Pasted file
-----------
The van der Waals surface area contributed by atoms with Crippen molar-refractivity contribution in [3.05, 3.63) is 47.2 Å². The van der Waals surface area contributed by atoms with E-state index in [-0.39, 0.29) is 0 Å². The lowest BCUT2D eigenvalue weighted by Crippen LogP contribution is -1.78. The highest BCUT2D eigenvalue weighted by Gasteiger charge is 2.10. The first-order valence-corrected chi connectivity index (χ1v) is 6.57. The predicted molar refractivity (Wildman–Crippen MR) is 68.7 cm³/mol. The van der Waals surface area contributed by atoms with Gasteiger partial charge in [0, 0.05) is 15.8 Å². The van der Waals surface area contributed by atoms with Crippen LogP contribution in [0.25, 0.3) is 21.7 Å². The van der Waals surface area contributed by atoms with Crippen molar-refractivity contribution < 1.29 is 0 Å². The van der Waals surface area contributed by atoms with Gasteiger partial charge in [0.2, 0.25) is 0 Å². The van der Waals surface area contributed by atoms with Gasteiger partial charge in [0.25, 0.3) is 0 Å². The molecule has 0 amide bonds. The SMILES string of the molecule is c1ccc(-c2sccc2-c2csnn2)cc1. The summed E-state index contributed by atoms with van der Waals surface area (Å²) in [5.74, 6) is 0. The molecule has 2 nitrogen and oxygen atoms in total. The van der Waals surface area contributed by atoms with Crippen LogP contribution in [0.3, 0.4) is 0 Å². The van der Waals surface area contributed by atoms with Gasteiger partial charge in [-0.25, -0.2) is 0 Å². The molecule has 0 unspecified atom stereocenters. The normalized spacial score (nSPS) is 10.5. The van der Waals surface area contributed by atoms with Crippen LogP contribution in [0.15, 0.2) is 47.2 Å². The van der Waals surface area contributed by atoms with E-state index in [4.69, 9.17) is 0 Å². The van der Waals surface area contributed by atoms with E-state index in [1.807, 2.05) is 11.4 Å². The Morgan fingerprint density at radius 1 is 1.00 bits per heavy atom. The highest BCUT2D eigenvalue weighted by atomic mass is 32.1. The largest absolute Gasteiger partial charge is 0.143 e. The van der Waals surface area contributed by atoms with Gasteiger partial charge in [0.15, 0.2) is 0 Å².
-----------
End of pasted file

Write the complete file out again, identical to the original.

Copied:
The van der Waals surface area contributed by atoms with Crippen molar-refractivity contribution in [3.05, 3.63) is 47.2 Å². The van der Waals surface area contributed by atoms with E-state index in [-0.39, 0.29) is 0 Å². The lowest BCUT2D eigenvalue weighted by Crippen LogP contribution is -1.78. The highest BCUT2D eigenvalue weighted by Gasteiger charge is 2.10. The first-order valence-corrected chi connectivity index (χ1v) is 6.57. The predicted molar refractivity (Wildman–Crippen MR) is 68.7 cm³/mol. The van der Waals surface area contributed by atoms with Gasteiger partial charge in [0, 0.05) is 15.8 Å². The van der Waals surface area contributed by atoms with Crippen LogP contribution in [0.25, 0.3) is 21.7 Å². The van der Waals surface area contributed by atoms with Crippen molar-refractivity contribution < 1.29 is 0 Å². The van der Waals surface area contributed by atoms with Gasteiger partial charge in [0.2, 0.25) is 0 Å². The van der Waals surface area contributed by atoms with Gasteiger partial charge in [0.25, 0.3) is 0 Å². The molecule has 0 amide bonds. The SMILES string of the molecule is c1ccc(-c2sccc2-c2csnn2)cc1. The summed E-state index contributed by atoms with van der Waals surface area (Å²) in [5.74, 6) is 0. The molecule has 2 nitrogen and oxygen atoms in total. The van der Waals surface area contributed by atoms with Crippen LogP contribution in [0.3, 0.4) is 0 Å². The van der Waals surface area contributed by atoms with Gasteiger partial charge in [-0.25, -0.2) is 0 Å². The molecule has 0 unspecified atom stereocenters. The normalized spacial score (nSPS) is 10.5. The van der Waals surface area contributed by atoms with Crippen LogP contribution in [0.15, 0.2) is 47.2 Å². The van der Waals surface area contributed by atoms with E-state index in [4.69, 9.17) is 0 Å². The van der Waals surface area contributed by atoms with E-state index in [1.807, 2.05) is 11.4 Å². The Morgan fingerprint density at radius 1 is 1.00 bits per heavy atom. The highest BCUT2D eigenvalue weighted by atomic mass is 32.1. The largest absolute Gasteiger partial charge is 0.143 e. The van der Waals surface area contributed by atoms with Gasteiger partial charge in [0.15, 0.2) is 0 Å².